Flight Academy

The Instrument Landing System (ILS) Approach

 

Introduction

The tutorial places you at around 20 miles south west of KSEA, Seattle/Tacoma, and discusses the methods that are required to achieve an ILS landing on runway 34L, including interrogating the navigation data in Flight Simulator to check the required navigational radio frequencies, headings etc. The tutorial also makes extensive use of the panel features including all the main instumentation, the autopilot and radios.

Requirements

A basic knowledge of the operation of Flight Simulator, especially the menu systems, the instrumentation and panel operation of the default Boeing 737-400 (FS2004) or Boeing 737-800 (FSX). If you are unsure, I would recommend reading some of the information provided within the Flight Simulator Learning Centre and even trying out some of the interactive training flights.

Saved Flights

ADD SAVED FLIGHT SITUATION FOR DOWNLOAD FOR FS2004 AND FSX for those that can't be arsed to move thier aircraft.

Flight Situation for Microsoft Flight Simulator 2004 - Default Boeing 747-400
Flight Situation for Microsoft Flight Simulator X - Default Boeing 747-800

 

OK, let's start...

First of all the setup. Plan your approach before you start or else it will go pear shaped very quickly...

 

Overview of the Approach

This is an overview of the approach. We will be positioned around 20 miles southwest of Seattle airport with an approach to runway 34L. Our initial heading will be 011 (30 degrees to the right of the ILS approach course) to allow us to intercept the localiser, at an altitude of 3000 feet and a speed of 180 knots.

 

Finding the information we need

Next we'll need the ILS information including the frequency. Open up the FS Map, locate your destination and click on the airport or zoom in and click on your preferred runway.

 

The Airport information

Click on the runway detail to get the ILS information.

 

The ILS information

Runway 34L has an ILS frequency of 111.70MHz, with an approach course of 341 degrees. The identifier for the ILS frequency is "ITUC". Make a note of this information as you will need it later on.

 

Tuning the Radios

Tune the radio well before you intend to start your approach. Things start to happen very quickly if you are not prepared. Open up the radio panel and tune NAV1 to the ILS frequency 111.70MHz. You will need to change the standby frequency then flip it to the active radio.

 

Flight Check

So back in the cockpit, lets check the instruments. First the Auto-pilot console. We have the Auto-throttle armed and the Auto-pilot in CMD mode. We have the ILS course dialled in (341), a heading of 011 degrees, a speed of 180 knots and level at 3000 feet. The AP is holding the Heading, IAS and Altitude. With 5 degrees of flap we are holding around 4 degrees nose-up (attitude indicator). Checking the HSI, we can confirm we have the correct ILS frequency dialled in by the ILS Identifier "ITUC" and the DME confirms we are 19.4 miles out. Also the HSI confirms we are left of the localiser and well below the glideslope.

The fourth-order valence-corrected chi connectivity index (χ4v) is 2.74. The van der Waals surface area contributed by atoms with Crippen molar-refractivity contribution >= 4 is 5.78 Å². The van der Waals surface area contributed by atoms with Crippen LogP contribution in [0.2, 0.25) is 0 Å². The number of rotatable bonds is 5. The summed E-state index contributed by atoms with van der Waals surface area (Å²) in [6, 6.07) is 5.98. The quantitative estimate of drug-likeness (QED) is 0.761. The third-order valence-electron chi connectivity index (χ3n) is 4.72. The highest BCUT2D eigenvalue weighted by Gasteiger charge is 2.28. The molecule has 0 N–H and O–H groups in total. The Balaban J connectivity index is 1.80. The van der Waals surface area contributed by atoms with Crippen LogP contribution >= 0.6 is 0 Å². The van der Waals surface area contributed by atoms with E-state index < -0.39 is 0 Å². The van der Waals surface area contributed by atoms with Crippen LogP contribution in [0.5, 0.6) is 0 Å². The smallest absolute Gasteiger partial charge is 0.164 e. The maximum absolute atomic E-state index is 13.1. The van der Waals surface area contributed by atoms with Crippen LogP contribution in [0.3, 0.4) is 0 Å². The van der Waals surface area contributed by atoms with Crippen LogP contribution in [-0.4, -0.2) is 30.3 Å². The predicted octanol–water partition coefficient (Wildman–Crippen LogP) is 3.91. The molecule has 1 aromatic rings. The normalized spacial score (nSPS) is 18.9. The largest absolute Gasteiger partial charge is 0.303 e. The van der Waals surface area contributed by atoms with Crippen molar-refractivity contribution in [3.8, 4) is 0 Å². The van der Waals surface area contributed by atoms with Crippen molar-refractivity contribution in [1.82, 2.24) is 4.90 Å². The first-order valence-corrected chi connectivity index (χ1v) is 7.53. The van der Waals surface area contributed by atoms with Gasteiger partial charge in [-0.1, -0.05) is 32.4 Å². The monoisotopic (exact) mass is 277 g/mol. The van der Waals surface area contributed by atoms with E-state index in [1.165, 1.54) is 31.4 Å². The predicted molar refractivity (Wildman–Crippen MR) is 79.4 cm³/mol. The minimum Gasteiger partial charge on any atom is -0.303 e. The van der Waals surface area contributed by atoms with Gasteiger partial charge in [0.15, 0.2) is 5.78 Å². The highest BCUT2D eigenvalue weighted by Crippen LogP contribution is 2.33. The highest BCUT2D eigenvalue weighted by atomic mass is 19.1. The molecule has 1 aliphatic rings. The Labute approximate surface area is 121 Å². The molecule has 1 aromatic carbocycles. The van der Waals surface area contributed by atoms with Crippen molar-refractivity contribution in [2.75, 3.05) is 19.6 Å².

Capturing the Localiser

As we approach the loacaliser, switch the AP to "APP" mode (Approach). This will disengage Heading Hold but will maintain the current heading. We are still holding 180 knots IAS and 3000 feet altitude. At this point drop the flaps to 10 to enable easier capture of the localiser. While we are here with nothing to do, arm the spoilers.

 

Nearing the Localiser

Nearing the localiser, the aircraft will turn to intercept the 341 degree course. We are still below the glideslope, holding 180 knots and 3000 feet altitude. The HSI confirms we are turning on course and we are now 15.9 miles from the runway.

 

Capturing the Glideslope

Continuing the approach, now 8.6 miles out, the HSI confirms we are now aligned with the localiser approach course and are "One Dot" below the glideslope (in other words the glideslope is coming down to meet us).

 

Approach Checks

Things start to move quickly now. As we capture the glideslope, reduce speed to 160 knots and add another notch of flap to 15 degrees. Lower the gear (better not forget this one as nasty things can happen).

 

Speed and Flaps

As the runway approaches, drop the speed further to 130 knots, adding flaps to 40 degrees as the speed falls. Here we are just over a mile from touchdown at 130 knots and full flaps.

 

Touchdown!

At approx 100-200 feet above the runway (depends how brave you are) disconnect the Auto-pilot and the Auto-throttle. At 50 feet flare the aircraft to get the main gear on the deck. At this point your spoilers will deploy, apply reverse thrust to take the speed down to 60 knots, below 60 knots cut the reverse thrust and apply the brakes.

 

 The usual disclaimers ... for simulation use only. Don't blame me if you drop out of the sky 100 yards short of the threshold.

 

I'll also repeat what has been said before...Practice..Practice, then Practice some more. Try it at night, try it with reduced visibility, then at minimums. You should be able to do an ILS approach without any ground references. However if you cannot see the runway at decision height, call "Missed Approach" and go to your alternate.